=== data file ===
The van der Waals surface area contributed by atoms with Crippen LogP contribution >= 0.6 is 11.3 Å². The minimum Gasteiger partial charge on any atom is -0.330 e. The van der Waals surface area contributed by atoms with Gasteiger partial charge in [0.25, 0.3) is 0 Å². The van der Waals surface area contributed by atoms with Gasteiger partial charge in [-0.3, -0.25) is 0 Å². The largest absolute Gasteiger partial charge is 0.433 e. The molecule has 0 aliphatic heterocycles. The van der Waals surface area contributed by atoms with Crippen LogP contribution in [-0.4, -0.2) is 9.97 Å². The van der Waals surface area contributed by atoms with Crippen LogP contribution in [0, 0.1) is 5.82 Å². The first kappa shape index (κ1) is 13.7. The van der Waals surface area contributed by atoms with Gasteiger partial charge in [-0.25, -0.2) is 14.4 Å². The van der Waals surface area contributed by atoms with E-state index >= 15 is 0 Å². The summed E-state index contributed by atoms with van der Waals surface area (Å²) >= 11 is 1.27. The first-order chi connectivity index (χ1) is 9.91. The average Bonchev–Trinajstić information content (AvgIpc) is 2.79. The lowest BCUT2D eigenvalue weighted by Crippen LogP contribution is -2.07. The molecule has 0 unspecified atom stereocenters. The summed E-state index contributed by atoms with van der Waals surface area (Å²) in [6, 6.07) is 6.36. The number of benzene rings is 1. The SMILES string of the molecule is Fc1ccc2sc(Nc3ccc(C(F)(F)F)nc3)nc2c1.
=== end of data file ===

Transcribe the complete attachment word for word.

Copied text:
The van der Waals surface area contributed by atoms with Crippen LogP contribution >= 0.6 is 11.3 Å². The minimum Gasteiger partial charge on any atom is -0.330 e. The van der Waals surface area contributed by atoms with Gasteiger partial charge in [0.25, 0.3) is 0 Å². The van der Waals surface area contributed by atoms with Gasteiger partial charge in [-0.3, -0.25) is 0 Å². The largest absolute Gasteiger partial charge is 0.433 e. The molecule has 0 aliphatic heterocycles. The van der Waals surface area contributed by atoms with Crippen LogP contribution in [-0.4, -0.2) is 9.97 Å². The van der Waals surface area contributed by atoms with Crippen LogP contribution in [0, 0.1) is 5.82 Å². The first kappa shape index (κ1) is 13.7. The van der Waals surface area contributed by atoms with Gasteiger partial charge in [-0.25, -0.2) is 14.4 Å². The van der Waals surface area contributed by atoms with E-state index >= 15 is 0 Å². The summed E-state index contributed by atoms with van der Waals surface area (Å²) >= 11 is 1.27. The first-order chi connectivity index (χ1) is 9.91. The average Bonchev–Trinajstić information content (AvgIpc) is 2.79. The lowest BCUT2D eigenvalue weighted by Crippen LogP contribution is -2.07. The molecule has 0 unspecified atom stereocenters. The summed E-state index contributed by atoms with van der Waals surface area (Å²) in [6, 6.07) is 6.36. The number of benzene rings is 1. The SMILES string of the molecule is Fc1ccc2sc(Nc3ccc(C(F)(F)F)nc3)nc2c1.